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Dreams In War Time

Dreamed c. 1917 by Amy Lowell

I wandered through a house of many rooms.
It grew darker and darker,
Until, at last, I could only find my way
By passing my fingers along the wall.
Suddenly my hand shot through an open window,
And the thorn of a rose I could not see
Pricked it so sharply
That I cried aloud.


I dug a grave under an oak-tree.
With infinite care, I stamped my spade
Into the heavy grass.
The sod sucked it,
And I drew it out with effort,
Watching the steel run liquid in the moonlight
As it came clear.
I stooped, and dug, and never turned,
For behind me,
On the dried leaves,
My own face lay like a white pebble,


I gambled with a silver money.
The dried seed-vessels of "honesty"
Were stacked in front of me.
Dry, white years slipping through my fingers
One by one.
One by one, gathered by the Croupier.
"Faites vos jeux, Messieurs."
I staked on the red,
And the black won.
Dry years,
Dead years;
But I had a system
I always staked on the red.


I painted the leaves of bushes red
And shouted: "Fire! Fire!"
But the neighbors only laughed.
"We cannot warm our hands at them," they said.
Then they cut down my bushes,
And made a bonfire,
And danced about it.
But I covered my face and wept,
For ashes are not beautiful
Even in the dawn.


I followed a procession of singing girls
Who danced to the glitter of tambourines
Where the street turned at a lighted corner,
I caught the purple dress of one of the dancers,
But, as I grasped, it tore,
And the purple dye ran from it
Like blood
Upon the ground.


I wished to post a letter,
But although I paid much,
Still the letter was overweight.
"What is in this package?" said the clerk,
"It is very heavy."
"Yes," I said,
"And yet it is only dried fruit."


I had made a kite,
On it I had pasted golden stars
And white torches,
And the tail was spotted scarlet like a tiger-lily,
And very long.
I flew my kite,
And my soul was contented
Watching it flash against the concave of the sky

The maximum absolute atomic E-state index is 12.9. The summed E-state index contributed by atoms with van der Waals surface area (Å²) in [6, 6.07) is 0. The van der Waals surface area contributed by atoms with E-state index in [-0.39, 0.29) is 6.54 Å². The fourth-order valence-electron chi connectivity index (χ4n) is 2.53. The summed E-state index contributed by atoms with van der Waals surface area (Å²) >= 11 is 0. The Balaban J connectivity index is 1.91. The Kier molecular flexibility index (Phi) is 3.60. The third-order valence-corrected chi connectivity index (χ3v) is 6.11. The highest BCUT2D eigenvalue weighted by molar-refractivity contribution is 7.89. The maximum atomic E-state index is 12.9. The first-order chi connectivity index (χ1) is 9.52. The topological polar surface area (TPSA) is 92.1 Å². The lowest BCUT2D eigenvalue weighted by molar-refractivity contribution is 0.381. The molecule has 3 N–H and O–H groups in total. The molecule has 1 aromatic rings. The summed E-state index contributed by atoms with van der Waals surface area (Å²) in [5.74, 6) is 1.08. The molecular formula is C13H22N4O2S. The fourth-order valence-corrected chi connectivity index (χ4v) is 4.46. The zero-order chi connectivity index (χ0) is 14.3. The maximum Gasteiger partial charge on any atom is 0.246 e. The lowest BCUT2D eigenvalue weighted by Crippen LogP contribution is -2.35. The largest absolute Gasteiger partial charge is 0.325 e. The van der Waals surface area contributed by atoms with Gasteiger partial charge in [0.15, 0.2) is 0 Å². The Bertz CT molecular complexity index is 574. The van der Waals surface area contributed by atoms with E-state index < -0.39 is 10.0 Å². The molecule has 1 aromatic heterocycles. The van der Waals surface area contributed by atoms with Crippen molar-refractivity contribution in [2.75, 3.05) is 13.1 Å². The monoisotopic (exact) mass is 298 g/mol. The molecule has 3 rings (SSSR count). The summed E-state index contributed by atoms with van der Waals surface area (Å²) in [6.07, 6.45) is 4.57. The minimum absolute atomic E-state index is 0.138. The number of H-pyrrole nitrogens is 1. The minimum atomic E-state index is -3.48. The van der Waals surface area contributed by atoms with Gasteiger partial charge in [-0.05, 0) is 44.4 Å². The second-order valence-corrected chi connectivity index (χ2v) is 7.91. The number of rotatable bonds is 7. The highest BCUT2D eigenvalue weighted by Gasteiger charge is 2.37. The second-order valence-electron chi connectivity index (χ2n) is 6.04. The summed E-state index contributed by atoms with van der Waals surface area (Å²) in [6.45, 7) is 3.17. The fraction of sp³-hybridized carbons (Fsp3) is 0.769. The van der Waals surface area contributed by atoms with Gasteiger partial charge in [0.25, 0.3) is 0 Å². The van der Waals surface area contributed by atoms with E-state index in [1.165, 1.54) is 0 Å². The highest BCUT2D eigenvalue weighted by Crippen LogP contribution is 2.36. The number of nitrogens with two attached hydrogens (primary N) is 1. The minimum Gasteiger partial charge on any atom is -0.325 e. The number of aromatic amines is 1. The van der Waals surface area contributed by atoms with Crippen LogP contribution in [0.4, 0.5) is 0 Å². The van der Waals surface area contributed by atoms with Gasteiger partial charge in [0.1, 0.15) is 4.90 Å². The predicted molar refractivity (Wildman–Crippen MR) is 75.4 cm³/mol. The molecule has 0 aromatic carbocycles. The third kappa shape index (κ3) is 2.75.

My friends pointed at the clouds;
They begged me to take in my kite.
But I was happy
Seeing the mirror shock of it
Against the black clouds.
Then the lightning came
And struck the kite.
It puffed--blazed--fell.
But still I walked on,
In the drowning rain,
Slowly winding up the string.

--Amy Lowell


Lowell was a famous poet by 1917--a wild experimentalist clashing with Ezra Pound over poetry's next direction. World War I burst the bubble. These seven dream-poems explore the deep impact of war at home--pressures coarsening civilians, creating calluses that we (in a time when a war's always on the news) barely even notice, for we've never known peace. Even if it was the peace of ignorance.

  1. Thorn: this dream sums up the Great War more plausibly than any historian I've read. No plan, no malice, no great economic forces--no reason at all, really. Groping blind, we blundered into a thorn. And twenty million bled.
  2. Grave: Lowell digs her own in solidarity. The soldiers dug the trenches, and then obediently died in them. Looking away from the pale face like a pebble. They knew. So did those back home.
  3. Honesty: Lowell keeps placing her bets, her honesty-seeds, her poems, on red life--and black wins. And wins. And wins.
  4. Fire: Lowell warned them, or dreams she did. They have their hot war-dance anyway. And their ashes after.
  5. Dye: I hear a grim pun in this. The dancers of life, dyed; and the dye spreads. And stains.
  6. Fruit: the weakest on first read, for me. Yet it shows the war's effect on Lowell more intimately. Her creative fruit's dried up--nothing fresh to give. And its dryness gives it an unwanted weight.
  7. Kite: Lowell wants to go on writing lyric poetry on the sky. The war-storm has other ideas. The prophetic last three lines sum up the peace as tersely as one thorn did the war. Civilization's kite burned--nothing and no one's left in the sky. So through the twenties, they drank and looked away--trying to ignore that limp string that once rose to Heaven.
--Chris Wayan

LISTS AND LINKS: war - nocturnes - blindness - pain in dreams - earth and under - alter egos - bets and dares - honesty - puns - creativity - kites - grief and loss - poetry - 60 years earlier, Amy Lowell's great-uncle, also a prominent poet, dreamed of a Gold Egg

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